Rick Rule told me to be careful

Photo: Rick Rule told me to be careful

I became business partners with the notorious hedge fund manager, Marin Katusa, in 2015.

Shortly thereafter I was talking to Rick Rule, the legendary investor from San Diego. He offered me foreboding advice.

“Be careful. Marin will get the best of this partnership. That’s what Marin does.

He said it lightheartedly, with a bit of a smile. I could tell that his words came from experience. He meant them.

Most people will never get to know Marin Katusa.

He doesn’t keep a large circle.

I’ve heard he’s a bull in a china shop. A shark. Ruthless.

Those people are right.

In 2014, I had recently taken over Cambridge House, and we were on the verge of bankruptcy. Like most in the junior mining industry, we had crashed hard. Revenue was down 80%. We were out of cash. We were trying to find a way to survive.

My role with the company was a cleanup agent. Downsize, restructure debt, and reposition the brand. I figured it would take me two years.

It took me six.

I was scrambling, we couldn’t make payroll. I was getting sued for unfulfilled contracts over cancelled conferences. In a hail mary to save the business in I shut down 8 of our 10 conferences - we were bleeding cash.

You try to keep a strong face in front of your team, but when a bailiff shows up and starts seizing assets, there’s not much left to say.

I let most of the team go.

That year that I flew to Carlsbad and met with Rick Rule. Rick had always had time for the next generation, and I’d sought his advice a few times.

I asked him if he was running my business, what he would do. He leaned back and thought for a moment, then responded, “Here is what I did do.”

“I built my business by identifying the most promising up and comer’s in the resource space, and making myself indispensable to them. The Ross Beaty’s, Robert Freidlands and Ian Telfer’s. You need to find the next generation, and do the same.”

It made sense.

I knew most of the characters in our industry that fit the bill. I spent some time scrolling through the list, picking out companies that had maintained a decent share price when most had crashed, or had healthy treasuries when no-one could get financed. CEO’s that had been featured on the Casey Research Next Ten list - a list of young CEO’s to watch.

It wasn’t hard to build this list. After digging into each, I noticed a trend. The majority of these companies had the same financier.


Marin had just departed Casey Research to launch his own company. He had been the Chief Energy Strategist and ghost writer for several of Casey’s top selling letters. His recently published book “The Colder War” had become a New York Times Best Seller. He was managing the biggest junior mining fund in Canada. - And personally managed the funds of investment legends like Doug Casey. He had the eyes and the ears of the junior mining sector and had written cheques into all of the top performing stories. If you only knew him by reputation, you could assume he was nearing retirement. But he was in his mid thirties.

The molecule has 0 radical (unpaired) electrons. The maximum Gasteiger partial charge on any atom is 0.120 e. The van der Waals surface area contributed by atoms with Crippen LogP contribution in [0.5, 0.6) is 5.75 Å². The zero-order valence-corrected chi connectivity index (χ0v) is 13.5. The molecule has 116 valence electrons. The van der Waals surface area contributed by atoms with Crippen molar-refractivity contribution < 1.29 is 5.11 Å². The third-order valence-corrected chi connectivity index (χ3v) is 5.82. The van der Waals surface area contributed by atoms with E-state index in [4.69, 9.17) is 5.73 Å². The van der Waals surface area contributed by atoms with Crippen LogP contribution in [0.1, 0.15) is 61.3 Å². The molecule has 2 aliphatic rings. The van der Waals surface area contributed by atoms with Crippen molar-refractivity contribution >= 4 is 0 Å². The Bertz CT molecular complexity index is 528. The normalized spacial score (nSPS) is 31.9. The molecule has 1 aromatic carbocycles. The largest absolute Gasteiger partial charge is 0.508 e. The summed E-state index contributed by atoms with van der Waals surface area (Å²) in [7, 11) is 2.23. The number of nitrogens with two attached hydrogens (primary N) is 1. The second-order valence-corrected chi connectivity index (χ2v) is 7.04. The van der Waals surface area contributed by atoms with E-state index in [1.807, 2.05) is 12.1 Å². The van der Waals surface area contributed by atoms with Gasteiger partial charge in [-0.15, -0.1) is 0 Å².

That’s the guy I needed.

We met in his office. It was a cramped space, with an awkward, ill furnished boardroom. He was yelling and laughing as he poured me a cup of Costco brand coffee into a chipped mug. “I bet I have the highest revenue per square foot in the city!” We sat down around his table. None of the chairs matched.

We discussed a partnership. During the entire conversation my chair kept frustratingly lowering two inches on it’s own. I had to boost it back up every five minutes. It was distracting.

I couldn’t help but wonder if he always put the counterparty in that chair.

We’ve been business partners for 4 years now. Rick’s foreboding words were warranted, but not entirely accurate. A full access pass to Marin’s boardroom has been an invaluable asset. I’ve borrowed his brain capital during all of my most challenging business crisis’.

He is harsh. And ruthless. But in a refreshing and upfront way. Marin would never stab anybody in the back. He would look you dead in the eye and tell you it was over.

“You didn’t do what you said you were going to do. We’re done.”

I don’t envy his lifestyle. And I hate his Costco coffee.

“I don’t drink it because I like it,” he says, “I drink it because every sip reminds me that I came from nothing.”


In me, he saw a no frills approach to business - and life. I don’t drink. I don't party. I don't gamble or mess around on my wife. I wake up everyday at 4:30am without an alarm. I run 50km every week, not 49.

But the coffee...

Last year I imported beans from 7 different Columbian farmers. If you are at my house and I offer you a cup, don’t debate. I take it seriously.

In 2017 we turned the corner at Cambridge. We expanded our resource conferences into the US. We built our high net worth Pangea Club into its own conference series. And we took over the tech sector, with Canada's two most important tech investment conferences in both Vancouver and Toronto.

I don’t drink shitty coffee to remind me of the hard times. I have my team, who stuck with me when their paychecks bounced.

That’s what the small cap sector is really about. The Marin Katusa’s, the Rick Rule’s, and the dog fights we get in as we tough our way through the most volatile sector on earth.

The people, and their stories.

My business gives me a front row to many of these stories. I’m going to share them with you.